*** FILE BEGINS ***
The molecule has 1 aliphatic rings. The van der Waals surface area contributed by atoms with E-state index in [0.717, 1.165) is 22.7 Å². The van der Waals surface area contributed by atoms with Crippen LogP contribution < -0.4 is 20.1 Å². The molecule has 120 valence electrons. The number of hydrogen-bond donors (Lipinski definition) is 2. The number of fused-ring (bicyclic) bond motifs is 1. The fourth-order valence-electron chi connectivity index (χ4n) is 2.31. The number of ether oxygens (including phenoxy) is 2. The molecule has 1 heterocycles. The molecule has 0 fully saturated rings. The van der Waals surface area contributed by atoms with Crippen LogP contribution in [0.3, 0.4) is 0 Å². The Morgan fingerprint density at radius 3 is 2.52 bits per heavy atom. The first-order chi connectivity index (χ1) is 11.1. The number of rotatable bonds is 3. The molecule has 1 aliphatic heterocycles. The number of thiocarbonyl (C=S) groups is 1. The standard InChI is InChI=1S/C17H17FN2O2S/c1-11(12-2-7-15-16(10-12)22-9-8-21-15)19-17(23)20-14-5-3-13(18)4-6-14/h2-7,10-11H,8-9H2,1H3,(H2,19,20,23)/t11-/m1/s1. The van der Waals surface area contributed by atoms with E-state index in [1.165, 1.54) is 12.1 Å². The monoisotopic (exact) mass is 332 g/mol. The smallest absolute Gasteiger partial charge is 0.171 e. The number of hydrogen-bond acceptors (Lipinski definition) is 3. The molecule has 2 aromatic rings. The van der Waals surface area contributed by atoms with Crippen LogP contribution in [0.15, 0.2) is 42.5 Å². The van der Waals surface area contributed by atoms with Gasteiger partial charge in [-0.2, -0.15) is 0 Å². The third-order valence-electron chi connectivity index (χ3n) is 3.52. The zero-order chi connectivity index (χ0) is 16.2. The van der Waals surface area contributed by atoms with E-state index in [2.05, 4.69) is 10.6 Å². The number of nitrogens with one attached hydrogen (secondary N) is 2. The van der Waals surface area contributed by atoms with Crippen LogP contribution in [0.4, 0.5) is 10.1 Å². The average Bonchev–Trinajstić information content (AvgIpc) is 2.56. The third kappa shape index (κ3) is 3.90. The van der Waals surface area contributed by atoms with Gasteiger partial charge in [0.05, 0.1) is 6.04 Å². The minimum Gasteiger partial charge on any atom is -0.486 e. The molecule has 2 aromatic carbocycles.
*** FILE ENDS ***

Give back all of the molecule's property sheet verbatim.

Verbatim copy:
The molecule has 1 aliphatic rings. The van der Waals surface area contributed by atoms with E-state index in [0.717, 1.165) is 22.7 Å². The van der Waals surface area contributed by atoms with Crippen LogP contribution < -0.4 is 20.1 Å². The molecule has 120 valence electrons. The number of hydrogen-bond donors (Lipinski definition) is 2. The number of fused-ring (bicyclic) bond motifs is 1. The fourth-order valence-electron chi connectivity index (χ4n) is 2.31. The number of ether oxygens (including phenoxy) is 2. The molecule has 1 heterocycles. The molecule has 0 fully saturated rings. The van der Waals surface area contributed by atoms with Crippen LogP contribution in [0.3, 0.4) is 0 Å². The Morgan fingerprint density at radius 3 is 2.52 bits per heavy atom. The first-order chi connectivity index (χ1) is 11.1. The number of rotatable bonds is 3. The molecule has 1 aliphatic heterocycles. The number of thiocarbonyl (C=S) groups is 1. The standard InChI is InChI=1S/C17H17FN2O2S/c1-11(12-2-7-15-16(10-12)22-9-8-21-15)19-17(23)20-14-5-3-13(18)4-6-14/h2-7,10-11H,8-9H2,1H3,(H2,19,20,23)/t11-/m1/s1. The van der Waals surface area contributed by atoms with E-state index in [1.165, 1.54) is 12.1 Å². The monoisotopic (exact) mass is 332 g/mol. The smallest absolute Gasteiger partial charge is 0.171 e. The number of hydrogen-bond acceptors (Lipinski definition) is 3. The molecule has 2 aromatic rings. The van der Waals surface area contributed by atoms with Crippen LogP contribution in [0.15, 0.2) is 42.5 Å². The van der Waals surface area contributed by atoms with Gasteiger partial charge in [-0.2, -0.15) is 0 Å². The third-order valence-electron chi connectivity index (χ3n) is 3.52. The zero-order chi connectivity index (χ0) is 16.2. The van der Waals surface area contributed by atoms with E-state index in [2.05, 4.69) is 10.6 Å². The number of nitrogens with one attached hydrogen (secondary N) is 2. The van der Waals surface area contributed by atoms with Crippen LogP contribution in [0.4, 0.5) is 10.1 Å². The average Bonchev–Trinajstić information content (AvgIpc) is 2.56. The third kappa shape index (κ3) is 3.90. The van der Waals surface area contributed by atoms with Gasteiger partial charge in [0.05, 0.1) is 6.04 Å². The minimum Gasteiger partial charge on any atom is -0.486 e. The molecule has 2 aromatic carbocycles.